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Set in Colonial Rhode Island in the mid-seventeenth century, Shalla is the fictionalized story of a real person, one of the children of Rhode Island founder Samuel Gorton, who was known as "the New England firebrand." Because of his religious and political beliefs, Gorton was kicked out of Plimoth Plantations, Providence, and Pawtuxet before founding his own colony. He called it Shawomet, although it is now Warwick, Rhode Island. In 1643, soldiers from the Massachusetts Bay Colony attacked Shawomet and captured Samuel Gorton and some of his followers, taking them to Boston to stand trial for heresy. No one knows exactly where his wife and children were during the time he was in prison. This is the story of what might have happened to them, told through the eyes of one of his daughters, a girl with the remarkable given name of Mahershallahashbaz.





Click here for links to buy the e-book


ISBN 978 1393345992

also available as a paperback


ISBN 978 1393071365

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Twelve-year-old Katie Brant is used to getting everything her own way. She lives with her grandparents, two uncles, and her Aunt Mattie on a farm/boardinghouse in the foothills of the Catskill Mountains of New York State in the early 1920s. With the exception of her formidable grandmother, everyone spoils her because her mother died when she was born and her father is away for long stretches of time, working for the O&W Railroad. But this year, as the tourist season starts and the family, including Katie's cousins Nellie and Muriel, beds down in the attic to make room to take in summer boarders, Katie's world changes in ways that force her to take a hard look at herself and the way she treats both friends and family. She soon learns that choices have consequences.



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a novel of romantic suspense

available in trade paperback for $9.99

ISBN 978-1-393-21640-7

(also available as a e-book)



"Someday, Kristy, if you stay

just as sweet and innocent as you are now,

you'll make some lucky guy a great wife."

That's what the boy Kristy Russell is crazy about tells her.

Insulted, sixteen-year-old Kristy embarks on a journey of

self-discovery, trying to figure out why he rejected her.

In the attempt, she comes to realize that her own self-esteem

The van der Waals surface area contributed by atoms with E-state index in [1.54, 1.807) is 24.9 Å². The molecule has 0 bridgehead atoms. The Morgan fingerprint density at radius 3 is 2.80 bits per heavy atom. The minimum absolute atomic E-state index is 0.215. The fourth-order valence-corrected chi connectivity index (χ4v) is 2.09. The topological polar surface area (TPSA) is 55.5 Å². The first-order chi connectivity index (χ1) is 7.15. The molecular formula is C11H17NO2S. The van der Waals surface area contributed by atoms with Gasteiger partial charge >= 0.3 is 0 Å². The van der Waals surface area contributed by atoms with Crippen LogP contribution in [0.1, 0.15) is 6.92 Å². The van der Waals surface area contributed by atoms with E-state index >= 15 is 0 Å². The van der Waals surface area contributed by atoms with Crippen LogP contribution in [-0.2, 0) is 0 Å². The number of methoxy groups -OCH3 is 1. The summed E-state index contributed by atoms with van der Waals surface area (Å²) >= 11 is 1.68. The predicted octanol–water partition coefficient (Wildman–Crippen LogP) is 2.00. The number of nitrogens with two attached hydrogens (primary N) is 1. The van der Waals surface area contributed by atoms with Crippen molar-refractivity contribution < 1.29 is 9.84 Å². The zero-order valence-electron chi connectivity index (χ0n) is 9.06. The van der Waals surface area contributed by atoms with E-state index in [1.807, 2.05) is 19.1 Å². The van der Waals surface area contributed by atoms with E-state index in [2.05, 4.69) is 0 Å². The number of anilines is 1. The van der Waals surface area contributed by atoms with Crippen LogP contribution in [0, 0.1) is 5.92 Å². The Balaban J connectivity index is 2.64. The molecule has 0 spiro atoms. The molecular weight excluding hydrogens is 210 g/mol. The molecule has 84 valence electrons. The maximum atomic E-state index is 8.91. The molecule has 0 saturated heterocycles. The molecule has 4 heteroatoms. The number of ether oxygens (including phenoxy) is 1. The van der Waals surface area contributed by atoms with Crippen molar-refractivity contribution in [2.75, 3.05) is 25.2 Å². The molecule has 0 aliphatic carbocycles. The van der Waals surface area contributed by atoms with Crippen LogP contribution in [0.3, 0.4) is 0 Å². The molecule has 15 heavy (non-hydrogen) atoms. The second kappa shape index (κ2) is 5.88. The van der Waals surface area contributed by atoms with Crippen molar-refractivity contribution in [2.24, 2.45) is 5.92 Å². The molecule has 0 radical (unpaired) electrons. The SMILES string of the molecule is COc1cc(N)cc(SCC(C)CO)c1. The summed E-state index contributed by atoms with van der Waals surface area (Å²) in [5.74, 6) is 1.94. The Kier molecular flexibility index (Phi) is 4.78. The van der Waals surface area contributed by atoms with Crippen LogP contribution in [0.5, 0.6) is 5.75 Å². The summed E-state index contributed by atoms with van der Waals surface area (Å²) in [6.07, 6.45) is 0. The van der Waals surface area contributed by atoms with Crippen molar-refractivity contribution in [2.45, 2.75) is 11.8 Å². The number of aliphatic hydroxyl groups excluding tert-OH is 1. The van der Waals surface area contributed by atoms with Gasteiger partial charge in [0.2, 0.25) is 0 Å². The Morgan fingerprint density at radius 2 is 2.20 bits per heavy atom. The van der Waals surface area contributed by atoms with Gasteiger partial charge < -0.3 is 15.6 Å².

is more important than what anyone else thinks of her.

But will that knowledge enable her to make the right choice

when a potentially life-altering decision is required of her?

It isn't just her own future she holds in her hands.


set in 1992


Someday was once scheduled for publication by Silhouette Books' Keepsake line.

I was going to use the pseudonym Kaitlyn Gorton.

The line was discontinued before Someday reached stores, but there was a cover.



Frankly, I was glad this one was not used on my book.

There is no scene like this in the story.






a biography

Originally published by Dillon Press with the title Making Headlines

as part of their People in Focus series (1989)

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ISBN 9781393322290

also available as a paperback


ISBN 9781393712701



Aimed at young readers, Nellie Bly is the story of the groundbreaking investigative reporter who was born Elizabeth Cochran. As Nellie, she became famous for writing newspaper articles about controversial subjects at a time in history when journalism was not considered a proper career for women. She wrote about the deplorable conditions in factories and prisons, went undercover to expose businesses that exploited newly arrived single women and homeless children, and once spent ten days in an insane asylum to expose abuses there. Then, in 1890, she became the most famous person in the world by circling the globe in 72 days. Traveling by train, ship, mule cart, and sampan, she beat the fictional record set in Jules Verne's Around the World in Eighty Days. In addition to detailing Nellie Bly's professional achievements, this biography also tells the story of her later marriage to a millionaire, her attempt at running a business, and her experiences in Europe during World War I.


From the reviewers:

Booklist: "Highly readable."

Bulletin of the Center for Children's Books: "Fascinating reading."

The Book Report: "Emerson makes her come alive without contriving events or dialogue."



Here is the original hardcover cover:

Nellie Bly